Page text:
Witkos: MDC Option No Longer Part of Future Water Supply Plan for the University of Connecticut [Canton Patch]

August 6, 2013

Article as it appeared in the Canton Patch on August 6, 2013

By John Fitts

Diverting water from the Farmington River watershed is no longer an option to fulfill the future water needs of the University of Connecticut, according to state Sen. Kevin Witkos.

Witkos said he was informed by the university Monday that the Metropolitan District Commission option will not be on the table when the University of Connecticut board of trustees meets Wednesday morning on the Environmental Impact Evaluation of the plan to provide up to 1.93 million gallons daily in additional water supply for future growth on the Storrs campus and Mansfield center.

“I think it’s fantastic,” Witkos told Patch. “It just shows what people can do when communities stick together.”

Media relations officials at UConn and the MDC could not be immediately reached for comment Monday evening.

During a study to meet future water needs at UConn, the MDC became one of three “viable” options. It would have drawn water from Farmington River watershed dams and diverted it to Storrs and Mansfield Center, partially through existing infrastructure in East Hartford.

The others were “Interconnection with The Connecticut Water Company’s Northern Operations Western System in Tolland and Interconnection with Windham Water Works system in southern Mansfield.

The Hartford Courant is citing sources stating that Connecticut Water is the University’s choice. However, the decision would only become official with the board of trustees vote Wednesday.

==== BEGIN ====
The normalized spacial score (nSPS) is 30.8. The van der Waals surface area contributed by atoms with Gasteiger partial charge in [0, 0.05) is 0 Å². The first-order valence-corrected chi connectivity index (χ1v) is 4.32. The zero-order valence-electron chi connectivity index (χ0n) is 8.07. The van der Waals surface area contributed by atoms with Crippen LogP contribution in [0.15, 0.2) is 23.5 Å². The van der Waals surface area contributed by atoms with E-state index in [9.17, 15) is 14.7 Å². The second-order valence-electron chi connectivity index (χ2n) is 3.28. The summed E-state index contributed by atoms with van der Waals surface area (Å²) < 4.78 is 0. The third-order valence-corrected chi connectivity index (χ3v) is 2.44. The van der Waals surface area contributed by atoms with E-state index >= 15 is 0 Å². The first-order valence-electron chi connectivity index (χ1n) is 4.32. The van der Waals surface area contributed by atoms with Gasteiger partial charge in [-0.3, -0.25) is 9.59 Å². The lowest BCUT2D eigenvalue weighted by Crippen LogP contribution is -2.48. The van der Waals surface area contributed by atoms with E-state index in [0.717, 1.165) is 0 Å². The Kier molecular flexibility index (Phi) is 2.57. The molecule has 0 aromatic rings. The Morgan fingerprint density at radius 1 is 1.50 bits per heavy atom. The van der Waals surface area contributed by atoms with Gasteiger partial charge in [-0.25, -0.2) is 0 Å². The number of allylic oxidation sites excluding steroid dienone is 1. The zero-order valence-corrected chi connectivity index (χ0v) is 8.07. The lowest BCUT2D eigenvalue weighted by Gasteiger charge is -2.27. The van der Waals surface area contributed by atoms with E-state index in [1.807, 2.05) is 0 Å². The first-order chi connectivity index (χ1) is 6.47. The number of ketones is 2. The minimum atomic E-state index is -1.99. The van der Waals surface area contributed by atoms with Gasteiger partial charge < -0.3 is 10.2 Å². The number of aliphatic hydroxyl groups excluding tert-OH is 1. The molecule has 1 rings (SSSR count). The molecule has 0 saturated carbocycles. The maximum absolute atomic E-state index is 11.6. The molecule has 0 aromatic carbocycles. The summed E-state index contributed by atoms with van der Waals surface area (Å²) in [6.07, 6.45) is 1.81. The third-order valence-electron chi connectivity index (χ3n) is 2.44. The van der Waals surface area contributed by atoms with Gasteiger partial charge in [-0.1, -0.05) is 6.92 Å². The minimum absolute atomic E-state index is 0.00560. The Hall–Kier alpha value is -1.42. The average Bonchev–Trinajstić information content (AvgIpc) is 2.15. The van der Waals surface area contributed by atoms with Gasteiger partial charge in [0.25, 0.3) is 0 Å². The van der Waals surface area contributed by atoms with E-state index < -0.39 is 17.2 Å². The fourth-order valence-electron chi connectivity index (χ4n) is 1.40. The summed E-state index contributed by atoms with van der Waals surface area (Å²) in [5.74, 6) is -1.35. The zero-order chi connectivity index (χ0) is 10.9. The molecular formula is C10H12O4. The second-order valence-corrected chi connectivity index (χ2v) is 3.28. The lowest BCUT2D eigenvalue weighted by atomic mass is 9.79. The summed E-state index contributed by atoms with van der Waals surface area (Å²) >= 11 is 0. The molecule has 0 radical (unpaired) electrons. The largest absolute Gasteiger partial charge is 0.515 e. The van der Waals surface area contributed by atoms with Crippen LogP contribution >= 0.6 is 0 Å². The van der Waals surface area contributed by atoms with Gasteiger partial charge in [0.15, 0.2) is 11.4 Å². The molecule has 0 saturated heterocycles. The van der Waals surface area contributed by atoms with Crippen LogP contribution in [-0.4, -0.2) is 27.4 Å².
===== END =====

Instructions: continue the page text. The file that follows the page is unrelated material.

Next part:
Despite the criticism of its proposal earlier this year, The MDC contended that the reservoirs had plenty of capacity to meet the needs and not harm the river.

Earlier in the year, Chris Stone, Assistant District Counsel to the MDC, told Patch, “The MDC has the existing capacity within its safe yield to supply 12 million gallons of water per day (MGD) to future customers without impacting existing customers or diverting additional water from the Farmington River.”

However, the option drew sharp criticism from officials throughout the Farmington Valley and advocacy groups such as Trout Unlimited.

Simsbury officials, for example, quickly responded to the news of the proposal with a letter critical of UConn’s process and requested a 30-day extension to the public comment period.

UConn eventually extended public comment and held a hearing in the Farmington Valley.

“The EIE assumes that adequate flow in the West Branch can be maintained based on a study using flow data from 1970 to 1990,” wrote Farmington Valley Trout Unlimited Chapter president William F. Case earlier this year. “Given recent changes in climate, the near disaster during this past summer, Hurricane Irene in 2011 and the dry period in 2010, we question whether the 1970-1990 data adequately reflects violent storm events and long periods of extremely dry weather that seem to be more the norm. West Branch economic activity generated by anglers and boaters is significant when flows are adequate, but that activity declines to near zero during a dry August and September.”

Canton First Selectman Richard Barlow also argued it would have violated state planning due to its proposed interbasin water transfer and opened up the possibility of much greater diversions to other towns along the pipeline and did not adequately reflect the worst-case scenarios for the river.

Others were concerned about the lack of transparency in the process and the failure of UConn and MDC to include Farmington Valley towns in the initial dialogue.

“This process has not been transparent,” state Rep. John Hampton said earlier this year. “And it’s a problem for all of our towns, not just Mansfield and Storrs.”